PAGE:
John Urish has worked for Fermilab for 40 years as a technical specialist and computer specialist. He retires tomorrow.

Urish began work at Fermilab as an electronic hardware technician and, in the 1970s, helped build the electronics for CDF. He later worked as a systems manager for computer-aided design systems, which led to a position as computer specialist in the 1980s. He wrote programs, worked in desktop support, managed servers and, most recently, wrote scripts for use with batch systems.

After retiring, Urish plans to hike, bike and work on his house. He'll also continue to work as a computer specialist, providing support for the November SC12 supercomputing conference in Salt Lake City, Utah.

In the News

A blip that speaks of our place in the universe

From The New York Times, July 9, 2012

ASPEN, Colo. — Last week, physicists around the world were glued to computers at very odd hours (I was at a 1 a.m. physics "party" here with a large projection screen and dozens of colleagues) to watch live as scientists at the Large Hadron Collider, outside Geneva, announced that they had apparently found one of the most important missing pieces of the jigsaw puzzle that is nature.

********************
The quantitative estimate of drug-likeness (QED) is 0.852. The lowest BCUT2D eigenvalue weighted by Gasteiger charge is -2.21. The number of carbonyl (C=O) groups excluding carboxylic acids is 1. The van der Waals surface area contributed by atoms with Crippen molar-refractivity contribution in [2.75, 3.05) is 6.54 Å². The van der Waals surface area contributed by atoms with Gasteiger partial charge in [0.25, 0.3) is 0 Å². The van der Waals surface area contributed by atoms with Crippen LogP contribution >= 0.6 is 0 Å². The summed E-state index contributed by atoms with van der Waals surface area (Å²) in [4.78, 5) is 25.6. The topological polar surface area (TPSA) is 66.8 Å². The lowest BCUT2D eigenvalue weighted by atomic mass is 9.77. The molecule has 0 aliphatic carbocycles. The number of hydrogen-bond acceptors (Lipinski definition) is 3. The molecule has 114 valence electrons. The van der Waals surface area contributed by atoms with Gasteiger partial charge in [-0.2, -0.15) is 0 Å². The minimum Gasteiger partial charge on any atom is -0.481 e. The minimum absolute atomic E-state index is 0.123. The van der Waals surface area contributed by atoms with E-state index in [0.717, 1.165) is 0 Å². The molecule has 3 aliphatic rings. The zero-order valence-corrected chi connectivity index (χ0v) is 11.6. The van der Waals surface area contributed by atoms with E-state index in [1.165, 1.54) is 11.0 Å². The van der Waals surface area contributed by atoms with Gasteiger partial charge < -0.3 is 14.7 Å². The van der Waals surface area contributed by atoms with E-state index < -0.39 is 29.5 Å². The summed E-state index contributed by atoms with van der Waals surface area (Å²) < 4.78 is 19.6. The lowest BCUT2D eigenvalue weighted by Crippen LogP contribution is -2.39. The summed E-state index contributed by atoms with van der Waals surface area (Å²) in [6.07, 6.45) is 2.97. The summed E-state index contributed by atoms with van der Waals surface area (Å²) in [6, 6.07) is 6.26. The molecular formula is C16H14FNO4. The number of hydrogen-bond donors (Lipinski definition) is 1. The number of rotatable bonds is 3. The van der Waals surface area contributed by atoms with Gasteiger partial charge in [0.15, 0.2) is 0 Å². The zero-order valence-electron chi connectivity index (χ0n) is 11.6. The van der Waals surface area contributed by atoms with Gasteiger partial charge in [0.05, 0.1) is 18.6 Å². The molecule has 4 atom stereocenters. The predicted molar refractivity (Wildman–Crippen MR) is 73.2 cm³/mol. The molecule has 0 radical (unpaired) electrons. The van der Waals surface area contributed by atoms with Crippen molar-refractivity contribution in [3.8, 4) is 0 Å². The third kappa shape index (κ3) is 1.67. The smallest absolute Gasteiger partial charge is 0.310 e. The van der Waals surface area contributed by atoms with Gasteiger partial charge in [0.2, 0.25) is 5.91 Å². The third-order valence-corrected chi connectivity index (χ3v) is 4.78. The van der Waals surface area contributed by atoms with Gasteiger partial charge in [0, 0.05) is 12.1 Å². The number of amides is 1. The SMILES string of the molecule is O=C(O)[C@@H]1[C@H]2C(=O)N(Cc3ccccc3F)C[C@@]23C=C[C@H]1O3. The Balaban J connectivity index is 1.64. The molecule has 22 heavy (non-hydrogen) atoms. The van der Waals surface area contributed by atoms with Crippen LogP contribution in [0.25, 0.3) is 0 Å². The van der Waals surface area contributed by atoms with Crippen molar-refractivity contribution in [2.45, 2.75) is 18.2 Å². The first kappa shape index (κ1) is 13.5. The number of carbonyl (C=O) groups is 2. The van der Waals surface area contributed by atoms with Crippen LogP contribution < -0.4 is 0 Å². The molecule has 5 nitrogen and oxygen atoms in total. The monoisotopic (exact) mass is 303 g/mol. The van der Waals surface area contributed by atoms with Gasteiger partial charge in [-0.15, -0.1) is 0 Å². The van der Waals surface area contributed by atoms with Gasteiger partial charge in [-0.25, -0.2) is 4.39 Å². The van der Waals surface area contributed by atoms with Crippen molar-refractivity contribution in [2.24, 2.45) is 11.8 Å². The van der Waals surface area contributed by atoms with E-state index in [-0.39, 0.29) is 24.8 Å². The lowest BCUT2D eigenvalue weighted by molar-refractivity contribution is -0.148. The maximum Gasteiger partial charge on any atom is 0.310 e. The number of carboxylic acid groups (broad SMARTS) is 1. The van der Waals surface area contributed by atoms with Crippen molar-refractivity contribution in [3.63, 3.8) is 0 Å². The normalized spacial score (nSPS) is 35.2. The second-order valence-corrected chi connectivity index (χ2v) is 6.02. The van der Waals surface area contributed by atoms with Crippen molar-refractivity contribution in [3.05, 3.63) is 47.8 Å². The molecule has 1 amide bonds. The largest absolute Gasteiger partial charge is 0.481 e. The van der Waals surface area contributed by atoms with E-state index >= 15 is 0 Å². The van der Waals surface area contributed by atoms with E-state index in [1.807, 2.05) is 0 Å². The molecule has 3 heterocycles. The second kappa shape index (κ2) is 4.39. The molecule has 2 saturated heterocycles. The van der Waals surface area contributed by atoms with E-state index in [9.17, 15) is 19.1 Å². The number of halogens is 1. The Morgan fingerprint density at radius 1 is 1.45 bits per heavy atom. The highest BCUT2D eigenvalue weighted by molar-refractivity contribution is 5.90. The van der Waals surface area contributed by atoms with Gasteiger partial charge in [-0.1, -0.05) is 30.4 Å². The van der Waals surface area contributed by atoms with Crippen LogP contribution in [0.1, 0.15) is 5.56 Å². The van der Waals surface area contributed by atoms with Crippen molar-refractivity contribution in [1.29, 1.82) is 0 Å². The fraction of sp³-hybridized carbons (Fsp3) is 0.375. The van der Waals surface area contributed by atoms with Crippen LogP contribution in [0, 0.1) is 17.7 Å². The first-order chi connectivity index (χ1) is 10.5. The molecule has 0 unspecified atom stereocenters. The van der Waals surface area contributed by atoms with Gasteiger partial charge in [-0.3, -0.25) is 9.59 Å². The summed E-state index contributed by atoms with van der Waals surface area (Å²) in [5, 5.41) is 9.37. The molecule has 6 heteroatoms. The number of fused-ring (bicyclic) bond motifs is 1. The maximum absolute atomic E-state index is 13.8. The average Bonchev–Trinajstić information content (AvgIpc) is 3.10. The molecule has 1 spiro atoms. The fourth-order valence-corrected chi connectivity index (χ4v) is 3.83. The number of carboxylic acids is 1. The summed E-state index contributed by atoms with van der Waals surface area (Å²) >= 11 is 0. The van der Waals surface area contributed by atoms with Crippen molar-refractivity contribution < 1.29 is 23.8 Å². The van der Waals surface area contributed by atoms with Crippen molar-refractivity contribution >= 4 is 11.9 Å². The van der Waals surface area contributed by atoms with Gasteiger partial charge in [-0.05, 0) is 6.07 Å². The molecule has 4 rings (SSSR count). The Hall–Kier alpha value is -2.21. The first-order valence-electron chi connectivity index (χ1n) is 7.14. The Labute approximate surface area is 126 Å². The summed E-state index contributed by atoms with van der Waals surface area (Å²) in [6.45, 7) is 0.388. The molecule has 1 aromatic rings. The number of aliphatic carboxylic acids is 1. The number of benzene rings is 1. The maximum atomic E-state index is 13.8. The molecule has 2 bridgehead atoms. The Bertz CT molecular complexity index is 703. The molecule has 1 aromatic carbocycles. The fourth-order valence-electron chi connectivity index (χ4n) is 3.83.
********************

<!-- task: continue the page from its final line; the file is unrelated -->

The "Higgs particle," proposed almost 50 years ago to allow for consistency between theoretical predictions and experimental observations in elementary particle physics, appears to have been discovered — even as the detailed nature of the discovery allows room for even more exotic revelations that may be just around the corner.

It is natural for those not deeply involved in the half-century quest for the Higgs to ask why they should care about this seemingly esoteric discovery. There are three reasons.

First, it caps one of the most remarkable intellectual adventures in human history — one that anyone interested in the progress of knowledge should at least be aware of.

Read more

In the News

LUX underground this week

From the Sanford Underground Research Facility's Deep Thoughts, July 9, 2012

On Wednesday the LUX dark-matter detector will begin its complicated two-day journey to the Davis Campus 4,850 feet underground, but work remains to be done.

Today, LUX researchers in the surface lab were preparing for the move—securing detector parts with sturdy plastic ties and wrapping delicate instruments in bubble wrap. The detector itself, enclosed in its double-walled titanium cryostat, was wrapped in pink foam.

Read more

Result of the Week

The Higgs boson: "Two b" or not "two b"

The best-fit cross section times branching ratio (σWH + σZH) x Br(H → bb) as a function of Higgs mass. The dark-shaded region shows the 68 percent confidence level interval; the light-shaded region shows the 95 percent confidence level region; and the Standard Model prediction is shown as the smooth, falling curve with a narrow band indicating the theoretical uncertainty.

With the recent announcement of a new particle discovery by the LHC experiments, it seems very likely that the Higgs boson exists. So, we are finally done with the search for the Higgs boson, right? Not quite!